Is the era of the New York Yunnie coming to an end? Has the Yunnipocalypse finally begun?
*Also see my opinion piece: The Downturn's Upside, Daily News
It began in September 2008 and has snowballed since. Several recent reports (see links at end of post) indicate a rising anxiety that New York City is returning to its "bad, old days" of crime and grit.
Let's not be afraid. The choice was never between safety or terror. Just like the Bush administration manipulated a nation into believing they had to give up their human rights for the sake of safety, the Giuliani and Bloomberg administrations convinced a city they had to give up their uniqueness, wildness, and verve to be secure and live well.
They've attempted to create a sanitary, Epcot-style European village, like a planned suburban community, in the middle of what has long been America's most fertile cultural hotbed. They made it amenable to swaggering, narcissistic bots. But maybe that swagger is vanishing.
Last week's New York Times suggested so. Alex Williams writes, "The sudden downturn has affected the very industries that give New York its identity — finance, media, advertising, real estate, even tourism — with extreme prejudice. The result is that some New Yorkers feel that the city is losing, along with many jobs, its swagger and its sense of pre-eminence."
Girlfriends of beleaguered bankers have formed a jokey support group to share their pain (you can join “if your monthly Bergdorf’s allowance has been halved and bottle service has all but disappeared from your life"), as the bankers are now forced to dine at McDonald's (and they can't even supersize it).
Williams suggests that the narcissistic blow to the city's overinflated grandiosity now causes us to suffer from an emotional contagion of shared pessimism. But not everyone has caught that bug.
Many of us are feeling optimistic about this city for the first time in a decade. New York's identity has always been about much more than just real estate and money. The path of the New Yorker "has not been the path for the faint-hearted, for those that prefer leisure over work, or seek only the pleasures of riches and fame. Rather, it has been the risk-takers, the doers, the makers of things."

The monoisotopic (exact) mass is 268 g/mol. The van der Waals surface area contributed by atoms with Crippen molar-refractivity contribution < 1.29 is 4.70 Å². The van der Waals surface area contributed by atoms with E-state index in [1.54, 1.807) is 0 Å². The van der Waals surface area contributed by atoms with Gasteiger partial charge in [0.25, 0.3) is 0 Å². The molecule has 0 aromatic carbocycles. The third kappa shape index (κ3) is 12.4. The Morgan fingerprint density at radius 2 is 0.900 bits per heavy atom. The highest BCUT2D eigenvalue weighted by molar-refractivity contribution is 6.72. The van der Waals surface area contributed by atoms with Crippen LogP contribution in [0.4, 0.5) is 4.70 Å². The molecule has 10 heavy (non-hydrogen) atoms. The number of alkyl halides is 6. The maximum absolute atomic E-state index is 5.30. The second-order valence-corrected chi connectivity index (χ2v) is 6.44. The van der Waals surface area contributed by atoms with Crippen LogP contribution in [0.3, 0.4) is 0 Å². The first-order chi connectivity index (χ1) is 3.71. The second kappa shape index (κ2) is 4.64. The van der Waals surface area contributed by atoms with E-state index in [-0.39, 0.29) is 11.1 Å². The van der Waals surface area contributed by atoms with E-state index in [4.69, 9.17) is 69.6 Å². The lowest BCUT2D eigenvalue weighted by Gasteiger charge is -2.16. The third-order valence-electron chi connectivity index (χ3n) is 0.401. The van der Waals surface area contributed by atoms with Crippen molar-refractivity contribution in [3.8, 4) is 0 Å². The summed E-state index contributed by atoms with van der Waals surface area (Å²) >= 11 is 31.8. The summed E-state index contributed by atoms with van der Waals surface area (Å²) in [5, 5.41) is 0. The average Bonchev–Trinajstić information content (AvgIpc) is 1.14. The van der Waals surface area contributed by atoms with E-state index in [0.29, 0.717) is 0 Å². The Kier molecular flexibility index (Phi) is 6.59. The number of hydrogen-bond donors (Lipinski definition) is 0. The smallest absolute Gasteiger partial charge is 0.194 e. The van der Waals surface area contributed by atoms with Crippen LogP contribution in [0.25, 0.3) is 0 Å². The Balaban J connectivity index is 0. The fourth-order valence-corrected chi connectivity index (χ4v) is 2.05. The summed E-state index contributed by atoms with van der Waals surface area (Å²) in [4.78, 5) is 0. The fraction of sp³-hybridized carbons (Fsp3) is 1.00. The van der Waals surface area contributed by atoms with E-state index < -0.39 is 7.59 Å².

That quote is from President Obama's inaugural address. In his rousing speech, there is great hope that the narcissistic, sociopathic tenor of our entire country, the dark cloud we've been living under for the past 8 years, is poised to change. And so it is changing in New York, too, where the "risk-takers, doers, and makers of things" have too long been stifled and squeezed out by a swaggering crowd of safety-seeking do-nothings.
Like Bush on his way out of office last week with his posture deflated, their swagger has diminished already. And our city will be far better for it. We don't need to tumble into violence and degradation. We can be safe, we can prosper, we can enjoy beautiful things--without living in a sociopathic New York.
from my flickr
To cut-and-paste from Obama's speech, imagine a new mayor saying this to the city: "Our economy is badly weakened, a consequence of greed and irresponsibility on the part of some, but also our collective failure to make hard choices and prepare the [city] for a new age. The time has come to set aside childish things. A [city] cannot prosper long when it favors only the prosperous. What is required of us now is a new era of responsibility."
Now if only such a superhero would swoop in to Barackify our greedy, childish, and irresponsible City Hall.
What Signs of the Yunnipocalypse have you noticed?
Further reading from JVNY:
Frozen New York
New York Pentimento
Sinking Ships, Limp Dicks
More on the Yunnipocalypse:
Support Group for Banker Girlfriends [NY Times]
Scared to Come to NY [NY Post]
Law & Disorder [NY Times]
When the Action Moves On [NY Times]
Revenge of the Bad Old Days [NY Post]
Fun City Returns? [Voice]
Movies of the bad, old days [Gawker]